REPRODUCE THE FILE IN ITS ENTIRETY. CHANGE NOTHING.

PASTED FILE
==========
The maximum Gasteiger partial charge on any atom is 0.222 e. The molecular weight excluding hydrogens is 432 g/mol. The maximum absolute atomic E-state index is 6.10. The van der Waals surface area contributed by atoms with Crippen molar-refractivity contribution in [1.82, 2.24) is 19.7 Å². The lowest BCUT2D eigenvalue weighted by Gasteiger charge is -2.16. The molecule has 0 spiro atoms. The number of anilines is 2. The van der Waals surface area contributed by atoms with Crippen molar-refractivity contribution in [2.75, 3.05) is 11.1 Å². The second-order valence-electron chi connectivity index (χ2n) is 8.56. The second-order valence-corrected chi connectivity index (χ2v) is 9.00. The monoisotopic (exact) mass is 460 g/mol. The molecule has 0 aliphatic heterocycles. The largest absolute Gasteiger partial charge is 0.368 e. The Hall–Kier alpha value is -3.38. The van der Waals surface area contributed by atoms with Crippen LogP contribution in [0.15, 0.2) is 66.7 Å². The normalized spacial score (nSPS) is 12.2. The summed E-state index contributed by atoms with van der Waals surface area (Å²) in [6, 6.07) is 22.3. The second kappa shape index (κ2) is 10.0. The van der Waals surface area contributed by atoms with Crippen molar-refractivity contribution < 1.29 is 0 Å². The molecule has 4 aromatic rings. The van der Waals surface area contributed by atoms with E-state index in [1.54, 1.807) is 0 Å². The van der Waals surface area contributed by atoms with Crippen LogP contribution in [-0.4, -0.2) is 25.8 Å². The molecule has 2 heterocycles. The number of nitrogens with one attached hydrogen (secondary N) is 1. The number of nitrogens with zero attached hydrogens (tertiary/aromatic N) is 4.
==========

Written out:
The maximum Gasteiger partial charge on any atom is 0.222 e. The molecular weight excluding hydrogens is 432 g/mol. The maximum absolute atomic E-state index is 6.10. The van der Waals surface area contributed by atoms with Crippen molar-refractivity contribution in [1.82, 2.24) is 19.7 Å². The lowest BCUT2D eigenvalue weighted by Gasteiger charge is -2.16. The molecule has 0 spiro atoms. The number of anilines is 2. The van der Waals surface area contributed by atoms with Crippen molar-refractivity contribution in [2.75, 3.05) is 11.1 Å². The second-order valence-electron chi connectivity index (χ2n) is 8.56. The second-order valence-corrected chi connectivity index (χ2v) is 9.00. The monoisotopic (exact) mass is 460 g/mol. The molecule has 0 aliphatic heterocycles. The largest absolute Gasteiger partial charge is 0.368 e. The Hall–Kier alpha value is -3.38. The van der Waals surface area contributed by atoms with Crippen LogP contribution in [0.15, 0.2) is 66.7 Å². The normalized spacial score (nSPS) is 12.2. The summed E-state index contributed by atoms with van der Waals surface area (Å²) in [6, 6.07) is 22.3. The second kappa shape index (κ2) is 10.0. The van der Waals surface area contributed by atoms with Crippen molar-refractivity contribution < 1.29 is 0 Å². The molecule has 4 aromatic rings. The van der Waals surface area contributed by atoms with E-state index in [1.54, 1.807) is 0 Å². The van der Waals surface area contributed by atoms with Crippen LogP contribution in [-0.4, -0.2) is 25.8 Å². The molecule has 2 heterocycles. The number of nitrogens with one attached hydrogen (secondary N) is 1. The number of nitrogens with zero attached hydrogens (tertiary/aromatic N) is 4.